The Raymond Chandler revealed is a man troubled by loneliness and desertion from an early age. Born in Chicago in 1888, his childhood was overshadowed by the collapse of his parents’ marriage, his father’s alcohol-fuelled violence eventually forcing the boy and his doting mother to leave for Ireland and later London. But class-bound England proved stifling, and Chandler, in his twenties and eager to forge a new life, returned to the United States where—in corruption-ridden Los Angeles—he met his one great love, Cissy Pascal, a married woman eighteen years his senior.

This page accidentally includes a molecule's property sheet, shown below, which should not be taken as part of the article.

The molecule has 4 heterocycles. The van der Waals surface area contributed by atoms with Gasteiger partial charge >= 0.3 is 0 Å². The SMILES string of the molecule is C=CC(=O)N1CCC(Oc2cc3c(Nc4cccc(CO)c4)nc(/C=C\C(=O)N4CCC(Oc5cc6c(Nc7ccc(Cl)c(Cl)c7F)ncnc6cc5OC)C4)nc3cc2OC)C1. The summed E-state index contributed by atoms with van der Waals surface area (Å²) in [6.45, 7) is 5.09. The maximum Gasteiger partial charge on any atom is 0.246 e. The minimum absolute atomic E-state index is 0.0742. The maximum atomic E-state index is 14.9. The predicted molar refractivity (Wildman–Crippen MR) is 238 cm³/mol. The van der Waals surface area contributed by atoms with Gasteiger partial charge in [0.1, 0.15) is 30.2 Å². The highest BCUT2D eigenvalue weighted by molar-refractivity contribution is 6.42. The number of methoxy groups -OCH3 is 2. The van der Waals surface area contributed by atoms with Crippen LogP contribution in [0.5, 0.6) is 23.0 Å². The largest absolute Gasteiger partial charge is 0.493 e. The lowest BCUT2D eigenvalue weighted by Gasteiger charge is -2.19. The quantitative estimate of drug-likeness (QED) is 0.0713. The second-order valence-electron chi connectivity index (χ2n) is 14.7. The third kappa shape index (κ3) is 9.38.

It was only during middle age, after his alcoholism wrecked a lucrative career as an oilman, that Chandler seriously turned to crime fiction. And his legacy—the lonely, ambiguous world of Philip Marlowe—endures, compelling generations of crime writers to follow him.
In this long-awaited new biography, Tom Williams shadows one of the true literary giants of the twentieth century and considers how crime writing was raised to the level of art.
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